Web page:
For those that are interested, the Merata Mita documentary Patu! covers the 'mass civil disobedience' that took place in 1981 around this tour. The doco is available in full here and also Try Revolution which looks at the situation in South Africa at the time.

    Wellington • Since Oct 2008 • 41 posts Report Reply

  • Heather Gaye,

    We could use the MMP method from the German state of Baden-Wurttemberg and proposed but turned down for Scotland. These guys don't have party lists - the list seats are instead filled by the candidates who lost their electorates by the smallest margin.

    At first read that sounded quite good. Second read, I don't really see how it counts as MMP at all. It's effectively a variation on FPP system - & would weight parliament in favour of the two biggest parties.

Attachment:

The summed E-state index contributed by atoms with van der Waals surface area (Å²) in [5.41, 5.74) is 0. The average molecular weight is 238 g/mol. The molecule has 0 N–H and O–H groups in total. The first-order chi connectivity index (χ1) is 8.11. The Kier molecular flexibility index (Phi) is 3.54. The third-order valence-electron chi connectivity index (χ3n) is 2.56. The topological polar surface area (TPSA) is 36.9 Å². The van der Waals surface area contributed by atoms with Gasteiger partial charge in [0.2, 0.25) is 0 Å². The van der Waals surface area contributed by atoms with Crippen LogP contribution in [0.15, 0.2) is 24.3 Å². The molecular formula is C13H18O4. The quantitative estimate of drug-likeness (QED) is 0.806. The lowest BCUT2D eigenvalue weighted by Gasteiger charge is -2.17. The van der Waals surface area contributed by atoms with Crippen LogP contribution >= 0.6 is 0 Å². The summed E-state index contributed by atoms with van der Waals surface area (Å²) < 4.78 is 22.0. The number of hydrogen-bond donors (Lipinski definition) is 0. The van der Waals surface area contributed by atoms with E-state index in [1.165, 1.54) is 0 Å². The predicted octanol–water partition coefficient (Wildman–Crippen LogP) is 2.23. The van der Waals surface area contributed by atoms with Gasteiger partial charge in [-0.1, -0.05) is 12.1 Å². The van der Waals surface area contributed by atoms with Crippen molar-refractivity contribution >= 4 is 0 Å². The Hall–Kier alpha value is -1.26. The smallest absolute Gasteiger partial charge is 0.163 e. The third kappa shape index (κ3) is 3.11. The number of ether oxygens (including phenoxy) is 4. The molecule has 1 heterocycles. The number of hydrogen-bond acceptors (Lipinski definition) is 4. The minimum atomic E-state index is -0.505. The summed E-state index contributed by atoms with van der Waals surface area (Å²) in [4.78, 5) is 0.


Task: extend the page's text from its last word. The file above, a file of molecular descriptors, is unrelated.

It's the party's policies I'm voting for, and not any specific member. Even if I dislike half the party list, at least I can count on them being pretty consistent in their support of their own policies.

    Absolutely with getting rid of the 5% threshold though.

    Morningside • Since Nov 2006 • 532 posts Report Reply

  • jeremy gray,

    My understanding of the system is that it shouldn't bias towards the big parties - you still get a party vote and they still get the same number of seats as under the current system.

    It is just who gets chosen that would change - eg the orange candidate may have come 3rd or fourth in the electoral vote, but may have had the highest percentage electoral vote in their party, and thus will be first in on the orange list.

    point chev • Since Apr 2008 • 44 posts Report Reply

  • Kyle Matthews,

    At first read that sounded quite good. Second read, I don't really see how it counts as MMP at all. It's effectively a variation on FPP system - & would weight parliament in favour of the two biggest parties.